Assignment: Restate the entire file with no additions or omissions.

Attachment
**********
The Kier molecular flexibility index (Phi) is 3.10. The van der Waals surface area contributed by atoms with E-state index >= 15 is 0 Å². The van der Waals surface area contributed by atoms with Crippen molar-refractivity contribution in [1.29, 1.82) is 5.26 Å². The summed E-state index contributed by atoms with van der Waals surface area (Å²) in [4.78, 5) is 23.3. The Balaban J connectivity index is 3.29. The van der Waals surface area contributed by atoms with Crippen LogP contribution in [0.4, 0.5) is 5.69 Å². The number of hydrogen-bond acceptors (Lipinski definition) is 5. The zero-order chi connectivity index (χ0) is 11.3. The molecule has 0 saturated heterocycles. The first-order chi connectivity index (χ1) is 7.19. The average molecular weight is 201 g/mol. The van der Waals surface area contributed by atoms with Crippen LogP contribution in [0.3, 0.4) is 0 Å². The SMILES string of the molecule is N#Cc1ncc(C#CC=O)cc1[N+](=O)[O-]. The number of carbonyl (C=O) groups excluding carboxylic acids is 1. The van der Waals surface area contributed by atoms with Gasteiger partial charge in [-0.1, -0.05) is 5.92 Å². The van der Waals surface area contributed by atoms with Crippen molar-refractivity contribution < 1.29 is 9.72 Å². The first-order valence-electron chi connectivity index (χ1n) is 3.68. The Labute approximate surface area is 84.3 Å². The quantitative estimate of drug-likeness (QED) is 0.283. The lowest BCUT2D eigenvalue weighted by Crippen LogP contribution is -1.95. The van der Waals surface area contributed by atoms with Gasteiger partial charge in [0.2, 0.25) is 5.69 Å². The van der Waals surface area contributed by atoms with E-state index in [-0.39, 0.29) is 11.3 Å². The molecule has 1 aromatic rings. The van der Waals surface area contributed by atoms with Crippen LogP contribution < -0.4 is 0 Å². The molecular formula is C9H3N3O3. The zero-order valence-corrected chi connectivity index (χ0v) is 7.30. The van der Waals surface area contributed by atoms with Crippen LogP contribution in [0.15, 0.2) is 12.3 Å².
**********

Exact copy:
The Kier molecular flexibility index (Phi) is 3.10. The van der Waals surface area contributed by atoms with E-state index >= 15 is 0 Å². The van der Waals surface area contributed by atoms with Crippen molar-refractivity contribution in [1.29, 1.82) is 5.26 Å². The summed E-state index contributed by atoms with van der Waals surface area (Å²) in [4.78, 5) is 23.3. The Balaban J connectivity index is 3.29. The van der Waals surface area contributed by atoms with Crippen LogP contribution in [0.4, 0.5) is 5.69 Å². The number of hydrogen-bond acceptors (Lipinski definition) is 5. The zero-order chi connectivity index (χ0) is 11.3. The molecule has 0 saturated heterocycles. The first-order chi connectivity index (χ1) is 7.19. The average molecular weight is 201 g/mol. The van der Waals surface area contributed by atoms with Crippen LogP contribution in [0.3, 0.4) is 0 Å². The SMILES string of the molecule is N#Cc1ncc(C#CC=O)cc1[N+](=O)[O-]. The number of carbonyl (C=O) groups excluding carboxylic acids is 1. The van der Waals surface area contributed by atoms with Gasteiger partial charge in [-0.1, -0.05) is 5.92 Å². The van der Waals surface area contributed by atoms with Crippen molar-refractivity contribution < 1.29 is 9.72 Å². The first-order valence-electron chi connectivity index (χ1n) is 3.68. The Labute approximate surface area is 84.3 Å². The quantitative estimate of drug-likeness (QED) is 0.283. The lowest BCUT2D eigenvalue weighted by Crippen LogP contribution is -1.95. The van der Waals surface area contributed by atoms with Gasteiger partial charge in [0.2, 0.25) is 5.69 Å². The van der Waals surface area contributed by atoms with E-state index in [-0.39, 0.29) is 11.3 Å². The molecule has 1 aromatic rings. The van der Waals surface area contributed by atoms with Crippen LogP contribution < -0.4 is 0 Å². The molecular formula is C9H3N3O3. The zero-order valence-corrected chi connectivity index (χ0v) is 7.30. The van der Waals surface area contributed by atoms with Crippen LogP contribution in [0.15, 0.2) is 12.3 Å².